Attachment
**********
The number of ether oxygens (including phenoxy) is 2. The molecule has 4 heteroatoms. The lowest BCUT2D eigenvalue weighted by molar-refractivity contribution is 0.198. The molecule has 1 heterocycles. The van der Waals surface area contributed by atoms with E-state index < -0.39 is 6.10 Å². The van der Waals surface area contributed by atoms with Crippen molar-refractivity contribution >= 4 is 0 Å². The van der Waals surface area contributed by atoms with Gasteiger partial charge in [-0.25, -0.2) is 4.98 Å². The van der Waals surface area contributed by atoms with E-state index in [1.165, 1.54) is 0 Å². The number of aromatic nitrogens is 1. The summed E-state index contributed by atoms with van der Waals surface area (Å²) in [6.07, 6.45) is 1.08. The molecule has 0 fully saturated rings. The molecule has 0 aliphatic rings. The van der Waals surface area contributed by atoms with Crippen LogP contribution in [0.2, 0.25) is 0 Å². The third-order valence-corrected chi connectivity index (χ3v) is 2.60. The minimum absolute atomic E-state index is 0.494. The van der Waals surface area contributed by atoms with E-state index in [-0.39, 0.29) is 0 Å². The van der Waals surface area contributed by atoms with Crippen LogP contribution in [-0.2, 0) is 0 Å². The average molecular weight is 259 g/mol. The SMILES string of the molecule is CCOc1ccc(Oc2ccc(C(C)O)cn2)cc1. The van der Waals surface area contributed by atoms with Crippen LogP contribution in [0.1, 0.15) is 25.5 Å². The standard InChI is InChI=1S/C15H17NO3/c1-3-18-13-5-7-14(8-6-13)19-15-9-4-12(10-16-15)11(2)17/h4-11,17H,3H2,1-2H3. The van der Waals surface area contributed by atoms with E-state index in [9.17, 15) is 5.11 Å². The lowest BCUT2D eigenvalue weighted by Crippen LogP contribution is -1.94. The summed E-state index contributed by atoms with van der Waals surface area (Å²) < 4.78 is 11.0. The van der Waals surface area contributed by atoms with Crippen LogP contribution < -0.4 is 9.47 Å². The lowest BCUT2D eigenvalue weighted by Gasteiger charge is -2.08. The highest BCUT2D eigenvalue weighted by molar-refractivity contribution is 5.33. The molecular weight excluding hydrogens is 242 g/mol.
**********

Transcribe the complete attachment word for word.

The number of ether oxygens (including phenoxy) is 2. The molecule has 4 heteroatoms. The lowest BCUT2D eigenvalue weighted by molar-refractivity contribution is 0.198. The molecule has 1 heterocycles. The van der Waals surface area contributed by atoms with E-state index < -0.39 is 6.10 Å². The van der Waals surface area contributed by atoms with Crippen molar-refractivity contribution >= 4 is 0 Å². The van der Waals surface area contributed by atoms with Gasteiger partial charge in [-0.25, -0.2) is 4.98 Å². The van der Waals surface area contributed by atoms with E-state index in [1.165, 1.54) is 0 Å². The number of aromatic nitrogens is 1. The summed E-state index contributed by atoms with van der Waals surface area (Å²) in [6.07, 6.45) is 1.08. The molecule has 0 fully saturated rings. The molecule has 0 aliphatic rings. The van der Waals surface area contributed by atoms with Crippen LogP contribution in [0.2, 0.25) is 0 Å². The third-order valence-corrected chi connectivity index (χ3v) is 2.60. The minimum absolute atomic E-state index is 0.494. The van der Waals surface area contributed by atoms with E-state index in [-0.39, 0.29) is 0 Å². The van der Waals surface area contributed by atoms with Crippen LogP contribution in [-0.2, 0) is 0 Å². The average molecular weight is 259 g/mol. The SMILES string of the molecule is CCOc1ccc(Oc2ccc(C(C)O)cn2)cc1. The van der Waals surface area contributed by atoms with Crippen LogP contribution in [0.1, 0.15) is 25.5 Å². The standard InChI is InChI=1S/C15H17NO3/c1-3-18-13-5-7-14(8-6-13)19-15-9-4-12(10-16-15)11(2)17/h4-11,17H,3H2,1-2H3. The van der Waals surface area contributed by atoms with E-state index in [9.17, 15) is 5.11 Å². The lowest BCUT2D eigenvalue weighted by Crippen LogP contribution is -1.94. The summed E-state index contributed by atoms with van der Waals surface area (Å²) < 4.78 is 11.0. The van der Waals surface area contributed by atoms with Crippen LogP contribution < -0.4 is 9.47 Å². The lowest BCUT2D eigenvalue weighted by Gasteiger charge is -2.08. The highest BCUT2D eigenvalue weighted by molar-refractivity contribution is 5.33. The molecular weight excluding hydrogens is 242 g/mol.